Posted May 23, 2016 in Adventure Journals by Jim Markel
Our Ambassador Katie Jackson recently found herself halfway around the world without her luggage. Here Katie learned the Red Oxx travel philosophy number one the hard way: Carry-on. Her checked bags checked themselves out somewhere between here (Montana) and there (Iceland). Here’s her story.
Yes, airlines can lose your luggage, but no, it can’t happen to me. That’s the lie I’ve told myself for the past 27 years. Until two weeks ago, my checked bag record was as clean as Howie Mandel‘s hands. Today, it bears the scars of six days of being placed on hold by Delta. Six days of 50 shades of stress. Abandoning the theme of six, here are seven signs my bag was MIA. To keep calm, carry-on!
1. Drinking crummy coffee – Whoever set up the coffee station in Delta’s lost baggage office in Newark Airport meant well. However, it irritated me because it implied you’d be there for a while. And I was. For an hour, while the employee behind the desk attempted to confirm my bag did not make it on my flight to Newark, I stared at a foam cup filled with some instant product they package and sell as coffee. I was a Starbucks loyalist trapped in a K-cupper’s purgatory. I didn’t even want coffee! I wanted peace of mind that my bag was going to be in Iceland when I arrived.
2. Soaking wet in Iceland – Did you know the Made-in-China umbrella you buy for $5 in the U.S. goes for $15 in Iceland? Did you know the same umbrella lasts about 15 minutes in Iceland’s wind and rain? These were two key learning’s from my first day in Reykjavik. Without my luggage, which contained my warm layers and rain gear, I was virtually naked in Iceland.
It was raining lions and wolves, and I only had the clothes I’d worn on the plane—a light sweatshirt and leggings. It was impossible to stay dry and warm, so I had to miss the Labor Day parade and concert the rest of the locals and tourists enjoyed.
3. Sweating buckets in Spain – After Iceland, I flew to the south of Spain, still sans luggage. When I arrived at the airport in Tenerife, I’m pretty sure I could have made huevos fritos on the sidewalk. I had to go to the bike shop to pick up my rental, and when I arrived, the employees stared at me in my sweatshirt and leggings like, “Did you not get the memo that it’s wicked hot here?” I wiped the sweat from my brow and bought expensive cycling shorts and a tank top, on the spot. They were $100 but there was no way I going back out in the elements to melt to death.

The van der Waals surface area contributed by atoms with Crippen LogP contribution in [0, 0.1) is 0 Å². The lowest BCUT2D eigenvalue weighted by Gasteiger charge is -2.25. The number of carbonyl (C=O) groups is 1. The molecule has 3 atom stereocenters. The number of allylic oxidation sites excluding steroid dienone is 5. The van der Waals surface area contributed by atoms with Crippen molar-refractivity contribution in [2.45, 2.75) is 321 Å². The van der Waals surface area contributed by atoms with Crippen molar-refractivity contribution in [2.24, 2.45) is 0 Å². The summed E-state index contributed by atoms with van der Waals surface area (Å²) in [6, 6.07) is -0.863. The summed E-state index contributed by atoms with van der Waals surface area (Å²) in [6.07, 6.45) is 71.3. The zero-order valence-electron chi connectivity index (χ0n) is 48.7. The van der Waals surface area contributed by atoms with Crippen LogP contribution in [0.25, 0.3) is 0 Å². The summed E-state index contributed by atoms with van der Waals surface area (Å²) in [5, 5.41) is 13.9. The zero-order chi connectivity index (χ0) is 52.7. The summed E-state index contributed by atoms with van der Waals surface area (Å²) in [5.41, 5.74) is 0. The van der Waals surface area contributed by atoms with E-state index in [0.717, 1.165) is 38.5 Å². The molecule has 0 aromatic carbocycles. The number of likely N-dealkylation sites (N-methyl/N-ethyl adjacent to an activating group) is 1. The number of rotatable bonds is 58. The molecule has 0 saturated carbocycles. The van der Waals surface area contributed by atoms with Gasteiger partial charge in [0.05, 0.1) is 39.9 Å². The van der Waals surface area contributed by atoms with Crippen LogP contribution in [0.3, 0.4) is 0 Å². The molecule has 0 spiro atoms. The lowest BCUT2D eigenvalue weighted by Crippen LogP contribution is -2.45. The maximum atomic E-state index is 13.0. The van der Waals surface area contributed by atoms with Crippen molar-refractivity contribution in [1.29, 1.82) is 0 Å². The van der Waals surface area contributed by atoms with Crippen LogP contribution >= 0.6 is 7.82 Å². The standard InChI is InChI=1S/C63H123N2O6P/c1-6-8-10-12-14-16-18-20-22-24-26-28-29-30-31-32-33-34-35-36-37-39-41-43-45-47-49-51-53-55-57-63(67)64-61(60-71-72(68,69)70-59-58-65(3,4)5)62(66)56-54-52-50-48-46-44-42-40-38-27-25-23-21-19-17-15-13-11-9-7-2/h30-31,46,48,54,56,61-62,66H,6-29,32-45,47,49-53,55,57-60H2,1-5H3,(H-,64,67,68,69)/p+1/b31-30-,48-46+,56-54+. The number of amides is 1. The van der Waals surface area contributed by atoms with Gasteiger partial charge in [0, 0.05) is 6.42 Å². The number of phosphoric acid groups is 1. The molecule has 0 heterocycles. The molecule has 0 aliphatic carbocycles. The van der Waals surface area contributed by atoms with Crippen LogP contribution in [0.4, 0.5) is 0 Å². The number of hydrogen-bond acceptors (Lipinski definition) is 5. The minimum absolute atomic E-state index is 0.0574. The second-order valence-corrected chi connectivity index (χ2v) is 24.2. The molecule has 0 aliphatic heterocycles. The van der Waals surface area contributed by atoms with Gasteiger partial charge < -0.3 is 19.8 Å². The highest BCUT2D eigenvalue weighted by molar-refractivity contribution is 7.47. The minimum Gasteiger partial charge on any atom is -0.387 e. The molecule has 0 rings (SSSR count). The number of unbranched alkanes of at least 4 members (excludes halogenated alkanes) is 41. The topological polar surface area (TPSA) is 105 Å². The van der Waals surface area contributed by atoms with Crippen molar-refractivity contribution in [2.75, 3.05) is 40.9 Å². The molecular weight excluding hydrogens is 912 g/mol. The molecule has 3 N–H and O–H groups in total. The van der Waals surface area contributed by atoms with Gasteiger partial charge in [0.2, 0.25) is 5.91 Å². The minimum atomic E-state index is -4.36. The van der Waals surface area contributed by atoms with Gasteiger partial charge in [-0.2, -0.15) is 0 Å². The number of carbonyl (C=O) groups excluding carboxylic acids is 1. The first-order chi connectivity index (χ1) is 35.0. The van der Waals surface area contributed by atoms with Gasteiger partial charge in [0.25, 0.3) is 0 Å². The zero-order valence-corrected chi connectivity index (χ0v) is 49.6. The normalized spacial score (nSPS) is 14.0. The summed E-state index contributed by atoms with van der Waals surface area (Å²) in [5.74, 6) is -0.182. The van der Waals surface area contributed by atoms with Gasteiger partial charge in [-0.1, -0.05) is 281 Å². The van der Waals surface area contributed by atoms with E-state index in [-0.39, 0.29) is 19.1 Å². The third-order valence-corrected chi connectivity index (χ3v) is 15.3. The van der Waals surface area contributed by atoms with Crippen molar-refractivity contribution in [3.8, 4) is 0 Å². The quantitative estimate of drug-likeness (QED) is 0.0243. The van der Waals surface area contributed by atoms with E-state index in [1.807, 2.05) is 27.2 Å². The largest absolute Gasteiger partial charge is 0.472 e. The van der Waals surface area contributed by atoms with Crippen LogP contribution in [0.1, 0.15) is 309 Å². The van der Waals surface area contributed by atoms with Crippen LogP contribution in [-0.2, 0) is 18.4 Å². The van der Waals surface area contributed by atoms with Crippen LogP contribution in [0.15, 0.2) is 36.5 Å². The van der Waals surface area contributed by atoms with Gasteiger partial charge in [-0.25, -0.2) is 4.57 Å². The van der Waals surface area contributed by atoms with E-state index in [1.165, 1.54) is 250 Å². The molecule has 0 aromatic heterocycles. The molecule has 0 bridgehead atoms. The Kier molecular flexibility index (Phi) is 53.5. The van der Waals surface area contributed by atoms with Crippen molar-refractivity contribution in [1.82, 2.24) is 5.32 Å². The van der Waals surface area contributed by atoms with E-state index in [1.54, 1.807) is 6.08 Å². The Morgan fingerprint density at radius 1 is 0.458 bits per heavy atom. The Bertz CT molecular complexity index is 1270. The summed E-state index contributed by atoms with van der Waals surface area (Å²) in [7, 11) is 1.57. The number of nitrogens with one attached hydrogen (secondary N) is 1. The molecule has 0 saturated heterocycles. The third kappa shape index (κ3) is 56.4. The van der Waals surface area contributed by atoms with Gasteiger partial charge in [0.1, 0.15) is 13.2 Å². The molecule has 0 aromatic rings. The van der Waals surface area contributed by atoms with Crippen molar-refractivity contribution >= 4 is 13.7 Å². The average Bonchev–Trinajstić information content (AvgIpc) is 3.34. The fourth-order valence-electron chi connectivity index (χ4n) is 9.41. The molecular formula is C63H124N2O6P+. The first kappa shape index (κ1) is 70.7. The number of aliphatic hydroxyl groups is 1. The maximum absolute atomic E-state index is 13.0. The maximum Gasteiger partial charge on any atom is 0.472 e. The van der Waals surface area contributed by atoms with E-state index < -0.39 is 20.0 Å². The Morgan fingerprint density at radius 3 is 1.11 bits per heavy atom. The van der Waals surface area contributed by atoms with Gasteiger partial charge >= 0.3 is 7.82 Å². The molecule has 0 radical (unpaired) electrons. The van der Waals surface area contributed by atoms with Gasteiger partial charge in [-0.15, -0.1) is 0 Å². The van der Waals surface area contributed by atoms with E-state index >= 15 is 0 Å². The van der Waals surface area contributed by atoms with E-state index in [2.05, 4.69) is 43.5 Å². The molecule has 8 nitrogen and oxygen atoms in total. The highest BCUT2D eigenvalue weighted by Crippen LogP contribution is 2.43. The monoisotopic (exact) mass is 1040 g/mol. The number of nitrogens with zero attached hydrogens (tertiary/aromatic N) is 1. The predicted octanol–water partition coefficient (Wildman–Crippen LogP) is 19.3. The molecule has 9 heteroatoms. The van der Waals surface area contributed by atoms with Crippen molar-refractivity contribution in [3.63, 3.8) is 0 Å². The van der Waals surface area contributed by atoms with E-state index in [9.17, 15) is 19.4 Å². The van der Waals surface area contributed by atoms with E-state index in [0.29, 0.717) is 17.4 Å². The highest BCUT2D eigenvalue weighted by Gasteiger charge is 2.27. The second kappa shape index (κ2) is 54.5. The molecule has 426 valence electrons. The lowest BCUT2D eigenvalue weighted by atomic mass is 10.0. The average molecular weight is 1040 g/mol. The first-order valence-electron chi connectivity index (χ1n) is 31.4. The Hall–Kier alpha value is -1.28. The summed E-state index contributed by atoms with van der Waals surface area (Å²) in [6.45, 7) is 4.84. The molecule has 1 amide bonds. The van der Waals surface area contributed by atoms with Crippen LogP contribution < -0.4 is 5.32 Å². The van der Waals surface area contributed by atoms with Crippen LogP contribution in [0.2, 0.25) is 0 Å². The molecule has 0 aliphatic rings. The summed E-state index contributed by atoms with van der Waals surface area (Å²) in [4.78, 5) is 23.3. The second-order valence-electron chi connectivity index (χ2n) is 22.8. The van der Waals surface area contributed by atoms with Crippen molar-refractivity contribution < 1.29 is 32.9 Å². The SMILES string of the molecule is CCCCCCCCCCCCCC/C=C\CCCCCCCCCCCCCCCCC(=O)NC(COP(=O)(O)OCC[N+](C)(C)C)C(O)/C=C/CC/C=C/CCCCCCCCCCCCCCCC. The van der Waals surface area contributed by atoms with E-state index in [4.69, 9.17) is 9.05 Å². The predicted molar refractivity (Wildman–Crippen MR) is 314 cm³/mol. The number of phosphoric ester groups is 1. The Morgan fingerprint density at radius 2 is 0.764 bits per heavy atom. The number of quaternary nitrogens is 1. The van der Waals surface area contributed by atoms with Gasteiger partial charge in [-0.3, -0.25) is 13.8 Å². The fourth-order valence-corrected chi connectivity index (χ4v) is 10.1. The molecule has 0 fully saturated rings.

4. Dusting off the Twitter – My Twitter account has been practically dormant for years. But after three days of being put on hold and trying to understand, and be understood by, a Spanish-speaking operator, I traded cell phone for social media. To its credit, Delta is very responsive on Twitter. Still, I was in Tenerife, home to Europe’s most visited national park, El Teide. I should have been out hiking instead of trying to find a free WiFi signal so I could exchange tweets with a customer service rep who thought my bag had caught a flight to Amsterdam.
5. Befriending a pharmacist – Besides prison and a hospital, the pharmacy is the last place I want to be on holiday. Still, I found myself in one: staring at bottles, tubes, tubs and packets that I needed but couldn’t buy until the pharmacist translated their ingredients, listed in Spanish. Delta gave me a doll-sized, one or two-use toiletries kit when they first lost my luggage. But that was six days ago.
If I hoped to make any friends in Tenerife, I needed the facewash, toothpaste, shampoo, deodorant, etc. that was in my missing bag. I also needed my medication. I have Crohn’s disease and a case of OCD nearly as bad as Mr. Mandel’s. Six days sans 80 mg of Prozac/day results in a Katie who counts every tile on the floor. And then RECOUNTS them.
6. Crying in a fitting room – If you’re a woman and you’ve ever tried on a swimming suit in a fitting room, you’ve been to hell, and assuming you survived, and back. I’m a little dramatic, but even if you’re a size 2, it’s a demoralizing place where all of your body-image demons attack at once.
Since the swimming suit I bought two years ago, and the one I’d hoped to wear my entire life so as to never go through the fitting process again, was in my missing luggage, I found myself crying behind a curtain in the back of a surf shop. European bathing suits are slightly better than their Brazilian counterparts, but I swear they don’t offer as much coverage as America’s.
7. Crying at the airport – Six days after my bag disappeared, I was notified it was at the airport in Tenerife and I could go collect it. Unfortunately, there was no point person at the airport because Delta doesn’t fly there. So, I had to go from counter to counter to office to customs officer trying to find someone who could locate my bag. Tears rolled down my cheeks as one after one, they argued with me in Spanish "Delta no vuela aqui!" They looked at me as if I was crazy. Perhaps, off my meds…
Eventually, after a tweet or two to Delta, those tears of frustration turned to tears of joy. I was told which European airline my bag had caught a lift on from Amsterdam. Armed with the flight number, a friendly customs officer took me to a small room where all of my things, including my beloved plush Tramp, awaited. If you have ever seen a kid re-united with their favorite blanket or stuffed animal, you have seen me at the airport in Tenerife.
Lesson learned. If you do ever travel checked bags, we recommend that you find a box of tissue and a good translator and pack both in your Personal Item.